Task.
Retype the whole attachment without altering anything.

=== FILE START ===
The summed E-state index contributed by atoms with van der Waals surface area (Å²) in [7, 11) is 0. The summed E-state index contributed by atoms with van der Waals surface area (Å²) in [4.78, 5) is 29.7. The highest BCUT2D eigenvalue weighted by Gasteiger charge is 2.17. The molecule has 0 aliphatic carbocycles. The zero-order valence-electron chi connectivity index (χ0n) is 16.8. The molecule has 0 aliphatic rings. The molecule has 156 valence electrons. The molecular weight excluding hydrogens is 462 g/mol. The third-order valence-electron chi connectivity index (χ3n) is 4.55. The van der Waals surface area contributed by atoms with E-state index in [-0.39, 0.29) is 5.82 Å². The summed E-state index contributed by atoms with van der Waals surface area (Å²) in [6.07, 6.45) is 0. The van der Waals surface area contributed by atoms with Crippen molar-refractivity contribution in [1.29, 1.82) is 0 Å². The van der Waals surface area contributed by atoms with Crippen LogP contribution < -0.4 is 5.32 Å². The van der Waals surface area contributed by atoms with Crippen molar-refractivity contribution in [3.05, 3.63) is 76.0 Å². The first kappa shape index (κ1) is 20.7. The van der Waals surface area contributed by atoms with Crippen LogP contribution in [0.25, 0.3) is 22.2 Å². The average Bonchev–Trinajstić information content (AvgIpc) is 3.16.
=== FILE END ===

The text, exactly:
The summed E-state index contributed by atoms with van der Waals surface area (Å²) in [7, 11) is 0. The summed E-state index contributed by atoms with van der Waals surface area (Å²) in [4.78, 5) is 29.7. The highest BCUT2D eigenvalue weighted by Gasteiger charge is 2.17. The molecule has 0 aliphatic carbocycles. The zero-order valence-electron chi connectivity index (χ0n) is 16.8. The molecule has 0 aliphatic rings. The molecule has 156 valence electrons. The molecular weight excluding hydrogens is 462 g/mol. The third-order valence-electron chi connectivity index (χ3n) is 4.55. The van der Waals surface area contributed by atoms with E-state index in [-0.39, 0.29) is 5.82 Å². The summed E-state index contributed by atoms with van der Waals surface area (Å²) in [6.07, 6.45) is 0. The van der Waals surface area contributed by atoms with Crippen molar-refractivity contribution in [1.29, 1.82) is 0 Å². The van der Waals surface area contributed by atoms with Crippen LogP contribution < -0.4 is 5.32 Å². The van der Waals surface area contributed by atoms with Crippen molar-refractivity contribution in [3.05, 3.63) is 76.0 Å². The first kappa shape index (κ1) is 20.7. The van der Waals surface area contributed by atoms with Crippen LogP contribution in [0.25, 0.3) is 22.2 Å². The average Bonchev–Trinajstić information content (AvgIpc) is 3.16.